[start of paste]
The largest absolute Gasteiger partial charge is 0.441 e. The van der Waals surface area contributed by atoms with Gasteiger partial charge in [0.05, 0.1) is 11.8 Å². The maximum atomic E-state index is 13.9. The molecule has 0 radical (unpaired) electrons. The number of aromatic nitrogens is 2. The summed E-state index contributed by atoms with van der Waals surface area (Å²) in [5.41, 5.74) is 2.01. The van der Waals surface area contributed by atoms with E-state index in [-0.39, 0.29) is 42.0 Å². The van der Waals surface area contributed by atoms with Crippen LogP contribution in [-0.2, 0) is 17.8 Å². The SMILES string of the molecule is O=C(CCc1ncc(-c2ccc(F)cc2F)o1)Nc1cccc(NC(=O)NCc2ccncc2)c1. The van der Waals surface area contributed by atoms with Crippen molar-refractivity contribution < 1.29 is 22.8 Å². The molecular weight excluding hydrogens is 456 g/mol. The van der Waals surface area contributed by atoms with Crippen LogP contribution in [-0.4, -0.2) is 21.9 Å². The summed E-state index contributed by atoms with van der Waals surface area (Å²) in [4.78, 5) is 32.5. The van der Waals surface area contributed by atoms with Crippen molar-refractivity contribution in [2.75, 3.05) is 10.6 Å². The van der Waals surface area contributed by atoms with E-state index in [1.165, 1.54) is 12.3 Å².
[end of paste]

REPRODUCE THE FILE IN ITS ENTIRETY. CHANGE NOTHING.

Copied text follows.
The largest absolute Gasteiger partial charge is 0.441 e. The van der Waals surface area contributed by atoms with Gasteiger partial charge in [0.05, 0.1) is 11.8 Å². The maximum atomic E-state index is 13.9. The molecule has 0 radical (unpaired) electrons. The number of aromatic nitrogens is 2. The summed E-state index contributed by atoms with van der Waals surface area (Å²) in [5.41, 5.74) is 2.01. The van der Waals surface area contributed by atoms with E-state index in [-0.39, 0.29) is 42.0 Å². The van der Waals surface area contributed by atoms with Crippen LogP contribution in [-0.2, 0) is 17.8 Å². The SMILES string of the molecule is O=C(CCc1ncc(-c2ccc(F)cc2F)o1)Nc1cccc(NC(=O)NCc2ccncc2)c1. The van der Waals surface area contributed by atoms with Crippen molar-refractivity contribution < 1.29 is 22.8 Å². The molecular weight excluding hydrogens is 456 g/mol. The van der Waals surface area contributed by atoms with Crippen LogP contribution in [-0.4, -0.2) is 21.9 Å². The summed E-state index contributed by atoms with van der Waals surface area (Å²) in [4.78, 5) is 32.5. The van der Waals surface area contributed by atoms with Crippen molar-refractivity contribution in [2.75, 3.05) is 10.6 Å². The van der Waals surface area contributed by atoms with E-state index in [1.165, 1.54) is 12.3 Å².